High Availability Part 2
By Todd Little on Jan 06, 2014
To compute the availability of a system, you need to examine the availability of the components that make up the system. To combine the availability of the components, you need to determine if the components failure prevents the system from being usable, or if the system can still be available regardless of the failure. Now that sounds strange until you consider redundancy. In a non-redundant subsystem, if it fails, the system is unavailable. So in a completely non-redundant system, the availability of the system is simply the product of each component’s availability:
A very simplified view of this might be:
Client => LAN => Server => Disk
If we take the client out of the picture as it really isn't part of the system, we at least have a network, a server, and a disk drive to be available in order for the system to be available. Let’s say each has an availability of 99.9%, then the system availability would be:
or 99.7% available. That’s roughly equivalent to a day’s worth of outage a year. So although each subsystem is only unavailable about 9 hours a year, the 3 combined ends up being unavailable for over a day. As the number of required subsystems or components grows the availability of the overall system decreases. To alleviate this, one can use redundancy to help mask failures. With redundant components, the availability is determined by the formula:
Let’s look at just the server component. If instead of a single server with 99.9% availability , we have two servers each with 99.9% availability, but only one of them is needed to actually have the system be available, then the availability of the server component of the system increases from 99.9% to 99.999% or 5 nines of availability just by adding an additional server. As you can see, redundancy can dramatically increase the availability of a system. If we have redundant LAN and disk subsystems in the example above, instead of 99.7% availability, we get 99.997% availability or about 16 minutes of down time a year instead of over a day of down time.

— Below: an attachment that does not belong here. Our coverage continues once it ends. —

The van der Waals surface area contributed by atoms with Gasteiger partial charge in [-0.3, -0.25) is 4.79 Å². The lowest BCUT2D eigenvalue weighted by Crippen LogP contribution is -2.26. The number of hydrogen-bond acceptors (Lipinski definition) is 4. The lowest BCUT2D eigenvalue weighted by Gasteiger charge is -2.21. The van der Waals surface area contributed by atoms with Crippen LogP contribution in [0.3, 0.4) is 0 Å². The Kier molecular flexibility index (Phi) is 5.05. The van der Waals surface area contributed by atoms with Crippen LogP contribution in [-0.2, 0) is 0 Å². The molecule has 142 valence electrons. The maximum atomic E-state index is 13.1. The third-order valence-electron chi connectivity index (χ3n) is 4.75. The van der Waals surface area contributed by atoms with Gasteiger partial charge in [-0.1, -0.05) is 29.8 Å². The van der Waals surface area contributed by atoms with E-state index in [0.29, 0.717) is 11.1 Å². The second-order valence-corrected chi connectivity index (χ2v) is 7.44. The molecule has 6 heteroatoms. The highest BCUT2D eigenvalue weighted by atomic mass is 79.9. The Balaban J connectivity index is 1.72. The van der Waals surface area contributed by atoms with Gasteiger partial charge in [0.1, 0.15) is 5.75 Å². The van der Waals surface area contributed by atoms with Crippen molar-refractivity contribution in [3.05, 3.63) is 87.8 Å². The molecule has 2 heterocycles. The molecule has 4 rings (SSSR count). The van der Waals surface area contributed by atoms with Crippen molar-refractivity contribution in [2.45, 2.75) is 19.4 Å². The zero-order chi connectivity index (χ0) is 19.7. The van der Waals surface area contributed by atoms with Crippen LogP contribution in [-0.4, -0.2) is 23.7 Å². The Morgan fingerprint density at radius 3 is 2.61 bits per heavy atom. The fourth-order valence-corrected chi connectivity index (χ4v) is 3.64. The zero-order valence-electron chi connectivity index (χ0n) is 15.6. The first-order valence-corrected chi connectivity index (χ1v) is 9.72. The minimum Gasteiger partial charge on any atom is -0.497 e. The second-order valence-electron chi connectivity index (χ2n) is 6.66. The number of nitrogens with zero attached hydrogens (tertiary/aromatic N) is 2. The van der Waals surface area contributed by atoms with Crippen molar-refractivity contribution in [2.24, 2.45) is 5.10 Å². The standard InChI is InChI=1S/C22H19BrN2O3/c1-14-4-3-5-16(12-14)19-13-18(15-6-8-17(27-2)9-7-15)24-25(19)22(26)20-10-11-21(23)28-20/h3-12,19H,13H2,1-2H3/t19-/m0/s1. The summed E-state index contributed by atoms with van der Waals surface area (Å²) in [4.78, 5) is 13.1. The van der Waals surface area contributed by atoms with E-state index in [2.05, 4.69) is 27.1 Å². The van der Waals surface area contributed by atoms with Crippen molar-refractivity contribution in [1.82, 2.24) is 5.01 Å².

OK, so what does all of this have to do with creating highly available systems? Everything! What it tells us is that all things being equal, simpler systems have higher availability. In other words, the fewer required components you have the more available your system will be. And it tells us that to improve availability we can either purchase components with higher availability, or we can add some redundancy into the system. Buying more reliable or available components is certainly an option, although generally that is a fairly costly option. Mainframe computers are an example of this option. They generally provide better availability than blade servers, but do so at a very high premium. Using cheaper redundant components is typically much cheaper and can even better overall availability.
More on high availability in my next post.